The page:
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Good news, bad news in redevelopment of NT’s website

Good news, bad news in redevelopment of NT’s website

by Joseph KisselApril 15, 2017

There’s no delicate way to put this …

The website that serves the City of North Tonawanda is the worst in Niagara County.

It looks bad. The navigation is awkward. It’s rarely updated with new content. And because it’s so old and poorly designed, nothing is innovative.

It also lacks an acceptable level of transparency, according to the Buffalo Niagara Open Government report card. It recently awarded the NT website an ‘F,’ citing the failure to provide video recordings of meetings, outdated common council information, lacking a “Notify Me” option as well as other areas to improve.

The good news is that a completely re-designed website is in the planning stages, and council members have openly acknowledged the current site has been subpar for years.

The bad news is that in the effort to save some money the city is partnering with the school district — specifically tapping into the student body — to design, code and develop the city’s next-generation information portal.

This is a decidedly non-professional approach and seemingly contrary to what every other municipality in Niagara County has done with their web sites.

(My intent here is not to disparage anybody or discourage partnerships with the school district or city projects involving students. Unfortunately, the March presentation made by the well-spoken high-school student chosen to lead the design of this vital city function left little that was encouraging.)

His top recommendation was to make sure the new website scales properly to mobile devices, which the current site fails miserably at.

He also recommended offloading many functions of the website — like hosting photos — to Google services as well as eliminating many pages to make the site more streamlined.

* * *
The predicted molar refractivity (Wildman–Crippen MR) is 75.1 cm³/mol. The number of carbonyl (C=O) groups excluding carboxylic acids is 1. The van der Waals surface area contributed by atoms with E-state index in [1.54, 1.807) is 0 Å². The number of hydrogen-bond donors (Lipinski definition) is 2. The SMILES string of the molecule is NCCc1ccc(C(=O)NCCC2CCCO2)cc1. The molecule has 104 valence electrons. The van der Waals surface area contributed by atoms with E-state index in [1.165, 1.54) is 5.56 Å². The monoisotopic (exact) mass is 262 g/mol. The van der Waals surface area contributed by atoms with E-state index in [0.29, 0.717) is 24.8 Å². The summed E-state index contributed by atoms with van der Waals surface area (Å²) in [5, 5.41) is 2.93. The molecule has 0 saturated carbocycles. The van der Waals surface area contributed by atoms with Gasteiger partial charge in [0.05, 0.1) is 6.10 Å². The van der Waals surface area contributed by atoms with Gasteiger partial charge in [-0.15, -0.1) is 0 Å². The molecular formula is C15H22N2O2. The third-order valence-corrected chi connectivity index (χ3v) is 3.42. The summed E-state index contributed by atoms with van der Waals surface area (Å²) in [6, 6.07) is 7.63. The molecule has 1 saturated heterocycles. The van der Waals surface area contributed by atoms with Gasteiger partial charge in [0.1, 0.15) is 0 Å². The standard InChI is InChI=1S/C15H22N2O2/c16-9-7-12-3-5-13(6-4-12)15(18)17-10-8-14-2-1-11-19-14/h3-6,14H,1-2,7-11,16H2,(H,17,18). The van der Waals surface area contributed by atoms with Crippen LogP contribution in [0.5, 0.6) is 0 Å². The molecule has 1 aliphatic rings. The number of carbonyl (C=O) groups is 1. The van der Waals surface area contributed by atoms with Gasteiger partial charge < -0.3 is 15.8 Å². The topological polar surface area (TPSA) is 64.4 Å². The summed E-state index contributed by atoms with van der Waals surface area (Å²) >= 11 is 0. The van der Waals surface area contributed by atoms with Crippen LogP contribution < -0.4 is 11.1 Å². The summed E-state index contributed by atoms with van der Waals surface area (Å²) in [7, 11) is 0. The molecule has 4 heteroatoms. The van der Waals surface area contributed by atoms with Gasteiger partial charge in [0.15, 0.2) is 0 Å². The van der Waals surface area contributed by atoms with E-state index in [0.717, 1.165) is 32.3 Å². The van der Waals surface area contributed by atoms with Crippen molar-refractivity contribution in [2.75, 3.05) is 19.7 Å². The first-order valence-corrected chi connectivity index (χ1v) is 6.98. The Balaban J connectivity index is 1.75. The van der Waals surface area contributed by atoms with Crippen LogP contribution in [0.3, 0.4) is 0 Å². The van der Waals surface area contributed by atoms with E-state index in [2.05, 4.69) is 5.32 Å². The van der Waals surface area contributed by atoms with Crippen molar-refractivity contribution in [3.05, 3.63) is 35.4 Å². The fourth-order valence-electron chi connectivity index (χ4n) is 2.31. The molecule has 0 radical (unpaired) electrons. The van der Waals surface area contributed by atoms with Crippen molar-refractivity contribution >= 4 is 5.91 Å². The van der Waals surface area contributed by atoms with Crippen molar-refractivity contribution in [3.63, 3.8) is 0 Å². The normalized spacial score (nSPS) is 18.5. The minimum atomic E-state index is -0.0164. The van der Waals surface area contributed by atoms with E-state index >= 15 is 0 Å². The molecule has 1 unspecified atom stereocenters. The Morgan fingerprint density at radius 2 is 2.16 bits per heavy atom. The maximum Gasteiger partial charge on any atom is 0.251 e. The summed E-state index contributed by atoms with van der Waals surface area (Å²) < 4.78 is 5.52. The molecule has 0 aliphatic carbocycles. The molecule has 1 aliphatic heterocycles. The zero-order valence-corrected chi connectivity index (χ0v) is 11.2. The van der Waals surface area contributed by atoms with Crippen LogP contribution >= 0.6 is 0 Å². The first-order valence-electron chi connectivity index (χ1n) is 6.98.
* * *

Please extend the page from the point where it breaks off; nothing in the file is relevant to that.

His preview also retained the unusual alphabetical organization approach of the current website.

In addition to his limited availability during upcoming exams and moving away to college in the Fall, my biggest concern is how does a high-school student with very little experience in city government and civic affairs design a website that takes the presentation of this city, its citizens and businesses to the next level? Not to mention all the issues of transparency and additional self-reporting that should be built-into a next-generation website.

Mayor Pappas’ Administrative Assistant Peter Drossos is leading the city’s website redesign and is working with the student who made the March presentation.

Drossos said the Town of Lockport’s website is something he’d like to see emulated. Development of the site continues but currently there is no deadline or schedule of benchmarks to be met.

Other than the school district contribution, he said the project was being developed solely inside the administration and it was unlikely outside resident suggestions would be solicited.

Drossos also said “money is tight,” which is why the partnership with the school district is being pursued.

Is this, perhaps, a case of being “penny wise and dollar foolish?”

The city has the opportunity to create a website that advances an attractive, aesthetically pleasing image of North Tonawanda while also providing the site mechanics for a new commitment to transparency in government and getting the information residents want quickly and easily.

Something of this magnitude is a job for professionals, preferably a web-design firm with experience on municipal sites as well as a full committee that includes members of the community.

The citizens of this city — as well as those individuals who’d like to visit or move or start a business here — deserve a website that’s designed with their interests and needs in mind.

And much sooner rather than much later.

How long does North Tonawanda want to reign as having the worst website in Niagara County? 

I’d much rather see it have the best …

About The Author
Joseph Kissel
Joseph Kissel is a journalist, editor and photographer. He is also the Vice President of the New York Coalition for Open Government, a non-partisan, non-profit group that advocates for transparency and the public's right to freedom of information.